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Published August 2012 | Published + Accepted Version
Journal Article Open

Direct imaging of extra-solar planets in star forming regions: Lessons learned from a false positive around IM Lupi


Context. Most exoplanet imagers consist of ground-based adaptive optics coronagraphic cameras which are currently limited in contrast, sensitivity and astrometric precision, but advantageously observe in the near-infrared window (1–5   μm). Because of these practical limitations, our current observational aim at detecting and characterizing planets puts heavy constraints on target selection, observing strategies, data reduction, and follow-up. Most surveys so far have thus targeted young systems (1–100 Myr) to catch the putative remnant thermal radiation of giant planets, which peaks in the near-infrared. They also favor systems in the solar neighborhood (d < 80 pc), which eases angular resolution requirements but also ensures a good knowledge of the distance and proper motion, which are critical to secure the planet status, and enable subsequent characterization. Aims. Because of their youth, it is very tempting to target the nearby star forming regions, which are typically twice as far as the bulk of objects usually combed for planets by direct imaging. Probing these interesting reservoirs sets additional constraints that we review in this paper by presenting the planet search that we initiated in 2008 around the disk-bearing T Tauri star IM Lup, which is part of the Lupus star forming region (140–190 pc). Methods. We show and discuss why age determination, the choice of evolutionary model for both the central star and the planet, precise knowledge of the host star proper motion, relative or absolute (between different instruments) astrometric accuracy (including plate scale calibration), and patience are the key ingredients for exoplanet searches around more distant young stars. Results. Unfortunately, most of the time, precision and perseverance are not paying off: we discovered a candidate companion around IM Lup in 2008, which we report here to be an unbound background object. We nevertheless review in details the lessons learned from our endeavor, and additionally present the best detection limits ever calculated for IM Lup. We also accessorily report on the successful use of innovative data reduction techniques, such as the damped-LOCI and iterative roll subtraction.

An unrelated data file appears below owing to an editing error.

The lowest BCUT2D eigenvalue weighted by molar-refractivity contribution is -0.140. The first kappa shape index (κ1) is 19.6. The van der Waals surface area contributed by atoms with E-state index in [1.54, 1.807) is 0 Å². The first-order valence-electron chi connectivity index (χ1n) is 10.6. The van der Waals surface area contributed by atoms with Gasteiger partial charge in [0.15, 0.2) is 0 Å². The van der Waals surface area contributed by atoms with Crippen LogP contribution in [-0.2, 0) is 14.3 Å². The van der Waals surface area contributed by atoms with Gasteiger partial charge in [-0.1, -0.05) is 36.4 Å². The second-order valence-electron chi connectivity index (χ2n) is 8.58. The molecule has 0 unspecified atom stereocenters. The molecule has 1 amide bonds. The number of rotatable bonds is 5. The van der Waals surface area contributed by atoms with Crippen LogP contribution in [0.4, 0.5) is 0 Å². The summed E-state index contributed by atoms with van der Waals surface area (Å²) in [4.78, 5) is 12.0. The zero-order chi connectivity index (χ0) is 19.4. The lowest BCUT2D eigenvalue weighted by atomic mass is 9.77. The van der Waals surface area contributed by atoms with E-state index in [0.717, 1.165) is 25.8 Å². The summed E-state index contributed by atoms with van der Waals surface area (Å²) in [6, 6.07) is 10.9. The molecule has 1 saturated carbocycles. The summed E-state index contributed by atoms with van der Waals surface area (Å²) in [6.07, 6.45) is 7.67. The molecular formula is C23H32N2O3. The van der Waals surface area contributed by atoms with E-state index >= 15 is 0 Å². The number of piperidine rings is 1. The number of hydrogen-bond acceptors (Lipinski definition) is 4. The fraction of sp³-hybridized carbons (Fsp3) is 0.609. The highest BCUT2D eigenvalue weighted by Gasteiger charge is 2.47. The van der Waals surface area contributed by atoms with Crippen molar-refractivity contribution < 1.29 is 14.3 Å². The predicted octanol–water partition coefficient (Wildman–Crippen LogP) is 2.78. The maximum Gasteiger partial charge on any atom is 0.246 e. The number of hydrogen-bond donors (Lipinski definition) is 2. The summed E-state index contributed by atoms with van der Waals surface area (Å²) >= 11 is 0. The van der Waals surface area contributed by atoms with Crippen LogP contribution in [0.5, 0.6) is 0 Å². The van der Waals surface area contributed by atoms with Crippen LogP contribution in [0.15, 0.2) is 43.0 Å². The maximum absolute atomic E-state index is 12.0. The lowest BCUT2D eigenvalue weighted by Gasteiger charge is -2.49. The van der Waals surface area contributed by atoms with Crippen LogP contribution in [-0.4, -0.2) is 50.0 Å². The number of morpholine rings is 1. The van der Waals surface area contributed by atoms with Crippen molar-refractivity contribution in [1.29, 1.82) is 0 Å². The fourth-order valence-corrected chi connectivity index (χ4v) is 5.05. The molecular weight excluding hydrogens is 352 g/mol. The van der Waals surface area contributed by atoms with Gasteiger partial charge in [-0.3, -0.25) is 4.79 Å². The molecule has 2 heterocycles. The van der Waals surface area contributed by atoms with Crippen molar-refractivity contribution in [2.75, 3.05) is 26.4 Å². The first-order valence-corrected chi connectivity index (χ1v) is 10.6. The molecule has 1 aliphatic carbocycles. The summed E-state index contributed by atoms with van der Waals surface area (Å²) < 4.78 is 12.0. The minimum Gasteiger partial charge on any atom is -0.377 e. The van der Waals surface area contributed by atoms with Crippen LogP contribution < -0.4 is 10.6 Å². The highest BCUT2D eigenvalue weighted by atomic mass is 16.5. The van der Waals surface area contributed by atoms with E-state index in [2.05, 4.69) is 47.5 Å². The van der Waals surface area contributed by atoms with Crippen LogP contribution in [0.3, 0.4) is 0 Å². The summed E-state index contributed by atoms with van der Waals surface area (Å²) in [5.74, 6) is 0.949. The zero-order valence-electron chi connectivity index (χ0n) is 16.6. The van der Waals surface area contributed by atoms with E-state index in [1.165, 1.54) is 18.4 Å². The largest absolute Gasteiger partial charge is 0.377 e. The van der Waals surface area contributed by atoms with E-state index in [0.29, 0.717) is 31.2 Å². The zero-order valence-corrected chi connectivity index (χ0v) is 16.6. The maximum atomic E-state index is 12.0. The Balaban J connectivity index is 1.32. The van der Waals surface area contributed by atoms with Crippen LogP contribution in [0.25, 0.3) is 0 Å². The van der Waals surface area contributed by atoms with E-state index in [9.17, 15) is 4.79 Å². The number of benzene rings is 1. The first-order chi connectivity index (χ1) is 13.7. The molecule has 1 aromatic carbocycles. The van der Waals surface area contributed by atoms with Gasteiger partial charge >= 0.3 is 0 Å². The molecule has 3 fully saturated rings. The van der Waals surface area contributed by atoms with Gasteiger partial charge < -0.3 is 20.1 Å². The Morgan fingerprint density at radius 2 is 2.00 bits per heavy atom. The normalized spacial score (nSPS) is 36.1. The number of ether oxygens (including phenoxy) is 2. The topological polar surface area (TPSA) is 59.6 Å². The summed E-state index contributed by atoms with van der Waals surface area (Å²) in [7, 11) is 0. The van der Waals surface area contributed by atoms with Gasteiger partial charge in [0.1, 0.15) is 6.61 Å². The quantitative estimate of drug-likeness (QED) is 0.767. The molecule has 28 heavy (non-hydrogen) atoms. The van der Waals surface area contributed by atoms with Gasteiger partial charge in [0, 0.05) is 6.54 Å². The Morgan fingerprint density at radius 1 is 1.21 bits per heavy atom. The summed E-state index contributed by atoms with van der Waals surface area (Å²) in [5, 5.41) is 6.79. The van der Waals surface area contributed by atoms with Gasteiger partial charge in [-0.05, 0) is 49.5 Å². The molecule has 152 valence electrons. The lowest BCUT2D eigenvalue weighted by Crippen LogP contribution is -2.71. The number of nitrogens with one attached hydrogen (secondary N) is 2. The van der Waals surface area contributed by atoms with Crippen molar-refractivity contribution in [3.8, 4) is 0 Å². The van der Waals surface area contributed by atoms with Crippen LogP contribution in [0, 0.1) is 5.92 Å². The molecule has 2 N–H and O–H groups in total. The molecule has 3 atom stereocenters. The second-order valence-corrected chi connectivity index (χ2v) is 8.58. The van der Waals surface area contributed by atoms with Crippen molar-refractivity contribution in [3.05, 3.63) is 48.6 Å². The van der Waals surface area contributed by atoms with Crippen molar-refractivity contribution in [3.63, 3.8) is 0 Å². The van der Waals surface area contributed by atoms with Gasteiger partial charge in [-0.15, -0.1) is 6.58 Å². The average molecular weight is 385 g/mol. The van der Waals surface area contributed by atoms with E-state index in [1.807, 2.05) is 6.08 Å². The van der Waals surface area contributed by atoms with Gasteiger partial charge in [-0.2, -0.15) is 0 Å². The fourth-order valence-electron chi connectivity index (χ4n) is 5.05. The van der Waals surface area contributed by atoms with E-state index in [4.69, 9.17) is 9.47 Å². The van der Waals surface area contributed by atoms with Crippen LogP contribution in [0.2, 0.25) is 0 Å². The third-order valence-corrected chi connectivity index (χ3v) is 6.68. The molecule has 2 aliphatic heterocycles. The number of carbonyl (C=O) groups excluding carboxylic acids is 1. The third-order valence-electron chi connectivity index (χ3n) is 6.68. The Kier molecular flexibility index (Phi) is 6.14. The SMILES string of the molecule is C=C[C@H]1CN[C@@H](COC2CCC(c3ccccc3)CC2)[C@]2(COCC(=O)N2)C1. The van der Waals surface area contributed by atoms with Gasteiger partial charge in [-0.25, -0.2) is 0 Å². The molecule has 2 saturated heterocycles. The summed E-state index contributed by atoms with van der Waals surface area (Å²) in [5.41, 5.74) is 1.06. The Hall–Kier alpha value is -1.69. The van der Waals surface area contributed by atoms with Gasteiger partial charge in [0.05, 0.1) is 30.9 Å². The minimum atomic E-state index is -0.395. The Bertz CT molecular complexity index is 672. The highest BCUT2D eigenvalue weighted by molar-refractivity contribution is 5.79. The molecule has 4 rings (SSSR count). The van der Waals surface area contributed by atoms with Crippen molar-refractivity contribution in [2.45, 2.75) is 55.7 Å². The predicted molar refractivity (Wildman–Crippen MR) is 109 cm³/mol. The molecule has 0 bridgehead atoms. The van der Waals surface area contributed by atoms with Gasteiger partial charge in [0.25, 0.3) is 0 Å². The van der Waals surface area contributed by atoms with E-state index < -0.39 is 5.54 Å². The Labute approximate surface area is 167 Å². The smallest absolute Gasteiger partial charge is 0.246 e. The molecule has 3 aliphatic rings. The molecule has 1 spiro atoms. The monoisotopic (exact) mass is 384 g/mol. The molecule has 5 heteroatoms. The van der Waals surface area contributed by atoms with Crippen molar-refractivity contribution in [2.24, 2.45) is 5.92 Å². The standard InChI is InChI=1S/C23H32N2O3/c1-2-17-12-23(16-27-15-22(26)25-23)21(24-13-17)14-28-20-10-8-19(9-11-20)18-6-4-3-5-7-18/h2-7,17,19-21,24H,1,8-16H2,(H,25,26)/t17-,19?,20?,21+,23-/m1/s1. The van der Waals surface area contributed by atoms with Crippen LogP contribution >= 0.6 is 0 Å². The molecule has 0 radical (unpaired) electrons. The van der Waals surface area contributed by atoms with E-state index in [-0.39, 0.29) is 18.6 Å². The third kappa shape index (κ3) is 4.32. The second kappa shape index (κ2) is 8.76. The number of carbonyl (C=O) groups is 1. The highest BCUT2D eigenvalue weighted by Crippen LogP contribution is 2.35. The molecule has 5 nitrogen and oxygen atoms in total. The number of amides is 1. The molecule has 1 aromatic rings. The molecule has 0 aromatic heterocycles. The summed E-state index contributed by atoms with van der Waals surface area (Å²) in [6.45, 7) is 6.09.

Additional Information

© 2012 ESO. Received 23 May 2012; Accepted 20 July 2012. This work was carried out at the European Southern Observatory (ESO) site of Vitacura (Santiago, Chile), and the Jet Propulsion Laboratory (JPL), California Institute of Technology (Caltech), under contract with the National Aeronautics and Space Administration (NASA). O.A. and J.S. acknowledge support from the Communauté française de Belgique – Actions de recherche concertées – Académie universitaire Wallonie-Europe. This research has made use of the NASA/IPAC/NExScI Star and Exoplanet Database, which is operated by the JPL, Caltech, under contract with NASA, and NASA's Astrophysics Data System and of the SIMBAD database, operated at CDS (Strasbourg, France).

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Accepted Version - 1207.6017v2.pdf


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August 22, 2023
October 23, 2023